Internet company Yahoo has released its first music download from a major record label without copy protection.
Record labels often specify DRM on their downloaded music
A Public Affair by Jessica Simpson does not have any digital rights management (DRM) restrictions often found on tracks from other sites.
The MP3 is compatible with any digital music player, including Apple's popular iPod player and others.
The major record labels and technology firms have long argued that DRM is necessary to prevent music piracy.
Files without copy protection, they argue, can be freely shared or traded over peer-to-peer networks.
The record industry says that file sharing is a key factor in the decline in record sales in recent years.
Most major labels insist on some form of DRM on music offered through download services.
DRM systems can include special formats for media files or proprietary media players.
For instance, people buying tracks from the iTunes store cannot move tracks on to non-Apple portable music devices. Others restrict the number of times a user can copy a file.
Yahoo does not agree.
On the official Yahoo music blog, director of product management Ian Rogers wrote: "As you know, we've been publicly trying to convince record labels that they should be selling MP3s for a while now.
"Our position is simple: DRM doesn't add any value for the artist, label (who are selling DRM-free music every day - the Compact Disc), or consumer, the only people it adds value to are the technology companies who are interested in locking consumers to a particular technology platform."
Dave Goldberg, the vice president and general manager of Yahoo Music urged record labels reconsider their stance on DRM technology earlier this year.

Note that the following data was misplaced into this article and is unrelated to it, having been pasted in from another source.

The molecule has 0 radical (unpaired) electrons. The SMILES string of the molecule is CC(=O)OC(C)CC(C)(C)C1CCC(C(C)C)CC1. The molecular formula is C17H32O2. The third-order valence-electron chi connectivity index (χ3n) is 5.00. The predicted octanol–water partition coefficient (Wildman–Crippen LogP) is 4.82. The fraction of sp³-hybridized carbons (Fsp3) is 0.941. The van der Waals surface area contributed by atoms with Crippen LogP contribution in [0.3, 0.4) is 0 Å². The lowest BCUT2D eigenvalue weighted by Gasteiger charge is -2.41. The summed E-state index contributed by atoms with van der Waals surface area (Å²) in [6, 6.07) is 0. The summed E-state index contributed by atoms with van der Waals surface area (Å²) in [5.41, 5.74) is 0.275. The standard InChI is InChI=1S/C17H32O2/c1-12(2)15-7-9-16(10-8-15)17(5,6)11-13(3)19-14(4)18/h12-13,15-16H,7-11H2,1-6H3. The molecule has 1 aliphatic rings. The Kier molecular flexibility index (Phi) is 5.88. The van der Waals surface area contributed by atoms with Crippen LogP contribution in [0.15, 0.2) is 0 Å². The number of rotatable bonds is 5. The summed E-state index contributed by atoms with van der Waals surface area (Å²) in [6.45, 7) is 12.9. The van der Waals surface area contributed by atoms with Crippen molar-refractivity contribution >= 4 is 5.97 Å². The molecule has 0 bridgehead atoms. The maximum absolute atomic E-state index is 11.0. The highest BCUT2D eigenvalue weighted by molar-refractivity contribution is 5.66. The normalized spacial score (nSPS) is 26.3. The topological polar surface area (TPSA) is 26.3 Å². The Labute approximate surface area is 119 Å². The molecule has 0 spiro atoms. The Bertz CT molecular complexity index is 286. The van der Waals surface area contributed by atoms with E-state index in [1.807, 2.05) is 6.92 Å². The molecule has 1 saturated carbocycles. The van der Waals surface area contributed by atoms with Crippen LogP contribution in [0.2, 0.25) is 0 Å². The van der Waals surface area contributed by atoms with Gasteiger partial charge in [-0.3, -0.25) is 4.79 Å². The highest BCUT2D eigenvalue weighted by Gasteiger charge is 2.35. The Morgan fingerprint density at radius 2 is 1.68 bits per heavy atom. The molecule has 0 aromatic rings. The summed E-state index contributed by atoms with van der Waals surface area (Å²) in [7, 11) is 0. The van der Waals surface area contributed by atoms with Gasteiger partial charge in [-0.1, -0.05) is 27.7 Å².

Other companies, such as Wippit and eMusic, already offer MP3 files that can be freely shared.
However much of the music is from independent labels.
The release of the Jessica Simpson track from Sony BMG represents the first tentative steps by a major label to release a track without copy protection.
It marks a reversal for Sony BMG who were criticised last year when they released their XCP anti-piracy software on music CDs.
People who buy the track can copy it on to any digital music player
This system used virus-like techniques to hide itself and stop CDs being copied. The row over the software ended up in the US courts.
The new track, costing $1.99 (£1.07), can be personalised before the song is downloaded, allowing users to have their name inserted in the lyrics.
Suw Charman, executive director of the digital advocacy body the Open Rights Group says the experiment is "clearly a gimmick" but still a significant move.
"It's an important experiment," she said. "I hope it's the beginning of a significant movement from them [Yahoo]."
"It sends a strong message about not having to have DRM on everything."
People who responded to the announcement on the Yahoo blog agreed.
"This is a huge leap forward for the music industry. I can't think of one consumer who is OK with DRM," wrote one respondent.
"I'm not into Jessica Simpson or the personalisation idea, but I'm very into the non-DRM idea," said another.
Yahoo have not confirmed whether they will release more unprotected music tracks.